So: Ramaphosa’s testimony thus far has been very broad, with little detail on specific wrongdoing.

But Deputy Chief Justice Raymond Zondo seems to be on the case. He has repeatedly asked Ramaphosa for details about what exactly the ANC admitted it did wrong during the state capture era – “so that there’s no repeat”.

Ramaphosa agreed to do so by the end of his testimony, which is set to conclude in late May. We’ll give you the full story once it lands. 

▁ ▂ ▄ ▅ ▆ ▇ █ 3. BRIEFS

My Octopus Teacher wins Oscar

My Octopus Teacher, the breakout local documentary that became a surprise global hit, won the Oscar for best documentary at the 93rd Academy Awards this week. 

The doccie follows film-maker and diver Craig Foster as he explores an underwater kelp forest near Cape Town, and bonds with an octopus living in the area. You’ve probably seen it on Netflix during lockdown, when the most exploring and bonding you got to do was with your fridge.  If you haven’t seen it, we hope you’ve at least watched the hilarious local spoof, gently teasing the earnestness of the original. 

The film has won a string of previous awards, and beat out some serious competition to take home the famous golden statue. Audiences across the world were deeply taken with the interspecies friendship at the heart of the film, and the environmental issues it raised. Many fans have sworn off eating the animal. 

Directors James Reed and Pippa Ehrlich accepted the award, giving a shout out to South African audiences watching. Previous local winners have done the same in years past. There was Charlize Theron’s best actress win in 2003 and Gavin Hood’s Tsotsi, which won for best foreign film in 2006. 

And where was Craig, the man at the centre of the doccie? Why, “up-coast on assignment”, of course. We wonder what nature journey he’ll be taking us on next?

The ongoing fight for representation

In other Oscars-related news, a round of applause and standing ovation for the world’s most prestigious film awards for finally reaching 20th century levels of inclusivity. This year’s Oscars saw a record of 15 women winning 17 awards for sound, production design, original screenplay and documentary feature.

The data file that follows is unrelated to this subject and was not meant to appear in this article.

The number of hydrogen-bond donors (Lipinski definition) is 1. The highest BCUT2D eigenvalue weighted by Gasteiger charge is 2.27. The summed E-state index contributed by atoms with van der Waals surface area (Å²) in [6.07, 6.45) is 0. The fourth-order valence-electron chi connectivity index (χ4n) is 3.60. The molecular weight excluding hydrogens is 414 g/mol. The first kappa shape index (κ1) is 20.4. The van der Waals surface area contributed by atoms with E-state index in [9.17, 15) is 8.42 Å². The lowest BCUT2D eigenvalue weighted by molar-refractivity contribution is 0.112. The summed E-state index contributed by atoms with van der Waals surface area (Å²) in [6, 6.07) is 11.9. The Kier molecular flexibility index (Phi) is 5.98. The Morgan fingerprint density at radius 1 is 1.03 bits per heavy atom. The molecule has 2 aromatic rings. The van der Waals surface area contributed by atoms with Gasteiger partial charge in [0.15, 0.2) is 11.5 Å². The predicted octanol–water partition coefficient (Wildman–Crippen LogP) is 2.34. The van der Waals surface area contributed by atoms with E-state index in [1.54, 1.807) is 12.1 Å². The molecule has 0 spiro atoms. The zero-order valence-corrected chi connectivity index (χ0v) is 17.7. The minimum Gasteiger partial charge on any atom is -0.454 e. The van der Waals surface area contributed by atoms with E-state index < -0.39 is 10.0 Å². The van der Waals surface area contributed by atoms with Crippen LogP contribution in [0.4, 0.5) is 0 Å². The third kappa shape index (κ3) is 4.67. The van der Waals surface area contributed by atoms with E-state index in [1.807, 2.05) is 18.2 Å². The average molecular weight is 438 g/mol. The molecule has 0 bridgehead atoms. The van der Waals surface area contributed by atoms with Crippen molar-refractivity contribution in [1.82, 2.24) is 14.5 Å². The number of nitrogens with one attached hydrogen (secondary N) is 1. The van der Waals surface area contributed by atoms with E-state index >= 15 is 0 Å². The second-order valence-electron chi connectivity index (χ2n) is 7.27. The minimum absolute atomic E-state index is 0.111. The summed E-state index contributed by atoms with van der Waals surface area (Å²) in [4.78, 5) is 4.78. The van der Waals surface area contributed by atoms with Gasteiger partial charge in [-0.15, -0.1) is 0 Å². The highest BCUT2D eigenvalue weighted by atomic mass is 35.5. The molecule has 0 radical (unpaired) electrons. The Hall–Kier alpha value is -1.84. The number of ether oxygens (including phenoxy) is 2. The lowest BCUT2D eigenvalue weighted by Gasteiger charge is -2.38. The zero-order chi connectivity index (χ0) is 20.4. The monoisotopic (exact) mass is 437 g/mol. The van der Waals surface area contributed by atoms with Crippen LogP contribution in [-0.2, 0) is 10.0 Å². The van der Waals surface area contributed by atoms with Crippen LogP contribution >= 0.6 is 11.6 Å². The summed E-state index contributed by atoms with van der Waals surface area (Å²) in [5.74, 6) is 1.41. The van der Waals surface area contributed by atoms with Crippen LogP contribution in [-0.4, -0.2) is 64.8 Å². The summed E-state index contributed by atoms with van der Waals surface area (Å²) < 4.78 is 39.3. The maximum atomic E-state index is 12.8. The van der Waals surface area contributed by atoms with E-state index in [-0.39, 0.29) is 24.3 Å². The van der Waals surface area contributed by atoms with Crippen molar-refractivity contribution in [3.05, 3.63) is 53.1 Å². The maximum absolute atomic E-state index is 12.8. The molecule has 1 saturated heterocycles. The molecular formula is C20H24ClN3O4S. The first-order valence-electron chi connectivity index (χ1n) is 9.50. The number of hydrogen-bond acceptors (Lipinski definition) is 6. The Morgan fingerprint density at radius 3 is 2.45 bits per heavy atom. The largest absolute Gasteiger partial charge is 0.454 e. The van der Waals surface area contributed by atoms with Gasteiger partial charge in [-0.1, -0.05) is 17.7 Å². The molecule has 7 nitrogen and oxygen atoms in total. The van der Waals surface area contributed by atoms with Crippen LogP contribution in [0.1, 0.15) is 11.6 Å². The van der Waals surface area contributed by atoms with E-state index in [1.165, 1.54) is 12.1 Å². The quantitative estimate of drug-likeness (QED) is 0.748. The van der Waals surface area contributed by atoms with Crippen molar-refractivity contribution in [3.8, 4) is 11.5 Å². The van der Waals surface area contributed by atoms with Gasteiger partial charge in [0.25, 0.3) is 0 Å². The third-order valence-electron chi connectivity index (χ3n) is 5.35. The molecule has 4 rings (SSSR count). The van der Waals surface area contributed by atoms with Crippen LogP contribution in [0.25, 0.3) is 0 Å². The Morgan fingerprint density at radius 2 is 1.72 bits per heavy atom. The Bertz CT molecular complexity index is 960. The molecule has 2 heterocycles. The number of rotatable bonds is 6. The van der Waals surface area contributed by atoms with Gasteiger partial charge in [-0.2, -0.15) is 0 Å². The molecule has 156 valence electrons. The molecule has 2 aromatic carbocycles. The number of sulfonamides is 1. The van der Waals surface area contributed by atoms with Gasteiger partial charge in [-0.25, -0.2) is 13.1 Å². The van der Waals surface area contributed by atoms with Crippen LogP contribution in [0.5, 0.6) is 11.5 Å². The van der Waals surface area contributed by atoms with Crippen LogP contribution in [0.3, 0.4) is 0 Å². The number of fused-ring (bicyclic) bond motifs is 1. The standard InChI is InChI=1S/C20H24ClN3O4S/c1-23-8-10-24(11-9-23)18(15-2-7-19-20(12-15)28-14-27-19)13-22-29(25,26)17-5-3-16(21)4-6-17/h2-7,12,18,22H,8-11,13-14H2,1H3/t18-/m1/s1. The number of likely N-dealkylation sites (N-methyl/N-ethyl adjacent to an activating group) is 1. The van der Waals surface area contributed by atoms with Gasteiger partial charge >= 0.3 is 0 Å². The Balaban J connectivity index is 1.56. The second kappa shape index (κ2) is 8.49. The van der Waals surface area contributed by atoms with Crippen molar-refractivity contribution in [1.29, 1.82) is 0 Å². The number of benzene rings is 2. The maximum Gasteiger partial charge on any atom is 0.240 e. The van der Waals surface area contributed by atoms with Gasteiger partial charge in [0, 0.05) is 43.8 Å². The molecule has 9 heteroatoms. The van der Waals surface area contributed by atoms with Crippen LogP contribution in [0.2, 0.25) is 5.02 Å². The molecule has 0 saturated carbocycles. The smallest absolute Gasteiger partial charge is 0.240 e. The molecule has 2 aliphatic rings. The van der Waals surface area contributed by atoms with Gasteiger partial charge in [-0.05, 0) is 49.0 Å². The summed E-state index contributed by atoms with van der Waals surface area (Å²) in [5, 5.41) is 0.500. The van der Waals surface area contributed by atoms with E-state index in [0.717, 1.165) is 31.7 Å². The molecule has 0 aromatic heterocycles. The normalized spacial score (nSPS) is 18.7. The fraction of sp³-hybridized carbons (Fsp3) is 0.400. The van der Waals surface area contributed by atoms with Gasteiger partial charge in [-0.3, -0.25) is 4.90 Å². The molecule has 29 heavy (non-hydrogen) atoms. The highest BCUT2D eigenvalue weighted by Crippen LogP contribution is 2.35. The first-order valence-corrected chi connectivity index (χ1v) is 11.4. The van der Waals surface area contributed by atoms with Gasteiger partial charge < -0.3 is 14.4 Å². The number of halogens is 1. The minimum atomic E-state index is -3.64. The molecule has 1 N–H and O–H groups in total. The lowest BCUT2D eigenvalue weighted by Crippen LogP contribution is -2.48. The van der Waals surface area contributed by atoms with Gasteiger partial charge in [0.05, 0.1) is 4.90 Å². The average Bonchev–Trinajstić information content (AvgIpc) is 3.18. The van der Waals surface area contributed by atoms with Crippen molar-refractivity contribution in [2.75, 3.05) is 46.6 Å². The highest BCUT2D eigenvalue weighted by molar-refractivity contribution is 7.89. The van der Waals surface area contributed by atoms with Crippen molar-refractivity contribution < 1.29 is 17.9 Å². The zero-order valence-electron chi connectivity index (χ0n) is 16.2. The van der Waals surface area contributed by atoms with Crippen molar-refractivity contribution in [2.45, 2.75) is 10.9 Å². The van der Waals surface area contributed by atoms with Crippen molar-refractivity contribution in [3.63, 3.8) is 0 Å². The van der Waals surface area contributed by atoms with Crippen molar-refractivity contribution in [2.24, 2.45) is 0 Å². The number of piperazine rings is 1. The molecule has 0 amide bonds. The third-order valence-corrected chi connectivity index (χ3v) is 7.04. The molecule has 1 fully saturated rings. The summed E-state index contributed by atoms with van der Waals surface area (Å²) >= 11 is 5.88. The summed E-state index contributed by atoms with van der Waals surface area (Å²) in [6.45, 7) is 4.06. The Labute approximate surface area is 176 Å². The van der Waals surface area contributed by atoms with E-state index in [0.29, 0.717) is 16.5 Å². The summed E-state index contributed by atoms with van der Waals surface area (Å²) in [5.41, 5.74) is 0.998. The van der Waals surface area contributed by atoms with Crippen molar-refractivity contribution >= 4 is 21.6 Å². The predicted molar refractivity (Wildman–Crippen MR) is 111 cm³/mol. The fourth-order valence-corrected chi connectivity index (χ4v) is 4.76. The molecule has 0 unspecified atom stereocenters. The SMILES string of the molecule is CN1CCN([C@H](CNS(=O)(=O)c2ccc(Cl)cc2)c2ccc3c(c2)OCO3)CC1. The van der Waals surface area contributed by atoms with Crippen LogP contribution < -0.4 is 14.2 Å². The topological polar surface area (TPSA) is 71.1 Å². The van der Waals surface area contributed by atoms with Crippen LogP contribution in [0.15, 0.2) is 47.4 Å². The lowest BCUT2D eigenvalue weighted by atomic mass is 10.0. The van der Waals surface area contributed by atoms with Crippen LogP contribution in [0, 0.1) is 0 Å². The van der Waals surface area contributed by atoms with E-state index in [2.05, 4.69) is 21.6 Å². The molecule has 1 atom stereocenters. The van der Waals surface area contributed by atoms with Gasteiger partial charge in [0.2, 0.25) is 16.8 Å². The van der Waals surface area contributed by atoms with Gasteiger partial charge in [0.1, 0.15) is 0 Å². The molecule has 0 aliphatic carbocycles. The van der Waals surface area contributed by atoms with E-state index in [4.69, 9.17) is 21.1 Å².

But not all South Africans made us proud. Margaret Gardiner, the former Miss SA who became our first Miss Universe back in 1978, is now a journalist working with the Hollywood Foreign Press Association (HFPA). She has taken to Twitter to defend herself for mistaking one black man for another. 

She claims a Zoom technical glitch was responsible for her seemingly confusing Oscar winner Daniel Kaluuya with fellow black actor Leslie Odom Jr during questions in the Academy press room. The HFPA itself, which is responsible for the Golden Globes, has not had a single black journalist among its 87 members since 2002, Variety has reported. We’ve pointed out other problems with this body in our video take, here

Catching up with the Commission

Norma Mngoma, the soon-to-be-ex-wife of former minister of home affairs, finance and public enterprises, Malusi Gigaba, dished the chai, hot and spicy, on the eve of Freedom Day about Gigaba’s involvement with the Guptas. If we could describe it in one word, it would simply be “Yoh”. 

A bit of background: Mngoma turned on Gigaba after their marriage fell apart. She then made a beeline for the Zondo Commission. Buuuuut Gigaba must have managed to persuade her otherwise because she then tried to back out of testifying. Too late, Norma! She was issued with a summons so had little choice in the matter. But that didn’t mean she was a reluctant witness. Oh no. 

Here are her hottest allegations:

◾️The Guptas had a “money counter” that looked a lot like an ATM at their Saxonwold compound, which would dispense loads of cash. Cash seemed to follow her husband, Mngoma said, adding that he paid in cash for all sorts of things including renovations to Gigaba’s father’s home in KwaZulu-Natal and to buy those snappy suits the former minister was so fond of. 

◾️Gigaba visited the Gupta house on several occasions, not just twice as he previously claimed. He tried to delete data from Mngoma’s phone showing repeated visits. 

◾️The Guptas wanted him to head key portfolios like finance, public enterprises and home affairs so they could easily permeate and influence operations but Mngoma said Gigaba started to resent pressure. When he didn’t oblige, he was told to “remember why he was appointed.” 

◾️Gigaba DID try to stop her from testifying and asked her to delete images off her Instagram and phone that showed her lavish lifestyle, Gupta-sponsored holidays and even a picture of her getting henna at the Gupta wedding that took place in Sun City. 

Thanks Norma! You and your Instagram account have done the nation a service. 😆 

Cricket South Africa saved from the brink of collapse

Cricket South Africa’s (CSA) governance has been a MESS for years. It seems a group of cronies have been hanging on to power at the body, which is independent from government and is meant to administer all aspects of the sport locally. Things got so bad that, back in 2012, an inquiry headed by retired Judge Chris Nicholson highlighted issues of corporate governance and mismanagement.